Chinese tech firms pledged on Monday to tackle gender bias in recruitment after a rights group said they routinely favored male candidates, luring applicants with the promise of working with “beautiful girls” in job advertisements.

A Human Rights Watch (HRW) report found that major technology companies including Alibaba, Baidu and Tencent had widely used “gender discriminatory job advertisements,” which said men were preferred or specifically barred women applicants.

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Some ads promised candidates they would work with “beautiful girls” and “goddesses,” HRW said in a report based on an analysis of 36,000 job posts between 2013 and 2018.

Tencent, which runs China’s most popular messenger app WeChat, apologized for the ads after the HRW report was published on Monday.

“We are sorry they occurred and we will take swift action to ensure they do not happen again,” a Tencent spokesman told the Thomson Reuters Foundation.

FILE - The Alibaba logo is displayed at the New York Stock Exchange, in New York.
FILE – The Alibaba logo is displayed at the New York Stock Exchange, in New York. VOA

E-commerce giant Alibaba, founded by billionaire Jack Ma, vowed to conduct stricter reviews to ensure its job ads followed workplace equality principles, but refused to say whether the ads singled out in the report were still being used.

“Our track record of not just hiring but promoting women in leadership positions speaks for itself,” said a spokeswoman.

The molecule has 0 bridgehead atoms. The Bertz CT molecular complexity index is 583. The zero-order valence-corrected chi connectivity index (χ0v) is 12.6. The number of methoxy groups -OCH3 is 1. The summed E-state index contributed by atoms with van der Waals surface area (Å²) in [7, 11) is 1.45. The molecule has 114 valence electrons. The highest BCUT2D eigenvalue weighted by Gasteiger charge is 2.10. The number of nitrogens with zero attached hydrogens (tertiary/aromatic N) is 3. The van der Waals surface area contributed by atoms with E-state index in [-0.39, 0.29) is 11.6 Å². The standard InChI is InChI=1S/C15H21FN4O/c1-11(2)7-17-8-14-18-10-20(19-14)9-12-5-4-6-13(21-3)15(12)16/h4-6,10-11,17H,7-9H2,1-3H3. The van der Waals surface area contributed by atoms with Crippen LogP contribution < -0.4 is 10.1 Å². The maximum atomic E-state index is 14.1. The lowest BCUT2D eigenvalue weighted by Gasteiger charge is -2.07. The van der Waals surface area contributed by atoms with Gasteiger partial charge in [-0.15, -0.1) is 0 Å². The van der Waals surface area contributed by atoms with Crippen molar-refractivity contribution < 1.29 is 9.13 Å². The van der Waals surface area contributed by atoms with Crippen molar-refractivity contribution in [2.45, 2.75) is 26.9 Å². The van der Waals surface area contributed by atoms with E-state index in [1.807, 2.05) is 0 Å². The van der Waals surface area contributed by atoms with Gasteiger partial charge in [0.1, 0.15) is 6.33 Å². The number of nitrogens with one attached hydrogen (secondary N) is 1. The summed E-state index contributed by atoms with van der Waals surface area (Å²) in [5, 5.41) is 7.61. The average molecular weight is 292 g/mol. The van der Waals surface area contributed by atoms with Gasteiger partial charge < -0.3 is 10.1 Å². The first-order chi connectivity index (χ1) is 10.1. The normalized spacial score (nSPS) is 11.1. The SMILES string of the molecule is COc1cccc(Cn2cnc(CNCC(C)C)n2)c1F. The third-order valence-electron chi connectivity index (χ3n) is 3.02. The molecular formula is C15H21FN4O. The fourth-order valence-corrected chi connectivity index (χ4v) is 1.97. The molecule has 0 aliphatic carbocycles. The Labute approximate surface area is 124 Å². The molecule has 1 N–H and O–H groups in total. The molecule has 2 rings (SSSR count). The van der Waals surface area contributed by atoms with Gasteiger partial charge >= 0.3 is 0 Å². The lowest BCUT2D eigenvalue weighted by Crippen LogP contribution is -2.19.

Baidu, the Chinese equivalent of search engine Google, meanwhile said the postings were “isolated instances.”

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HRW urged Chinese authorities to take action to end discriminatory hiring practices.

Its report also found nearly one in five ads for Chinese government jobs this year were “men only” or “men preferred.”

“Sexist job ads pander to the antiquated stereotypes that persist within Chinese companies,” HRW China director Sophie Richardson said in a statement.

“These companies pride themselves on being forces of modernity and progress, yet they fall back on such recruitment strategies, which shows how deeply entrenched discrimination against women remains in China,” she added.

China was ranked 100 out of 144 countries in the World Economic Forum’s 2017 Gender Gap Report, after it said the country’s progress towards gender parity has slowed.  VOA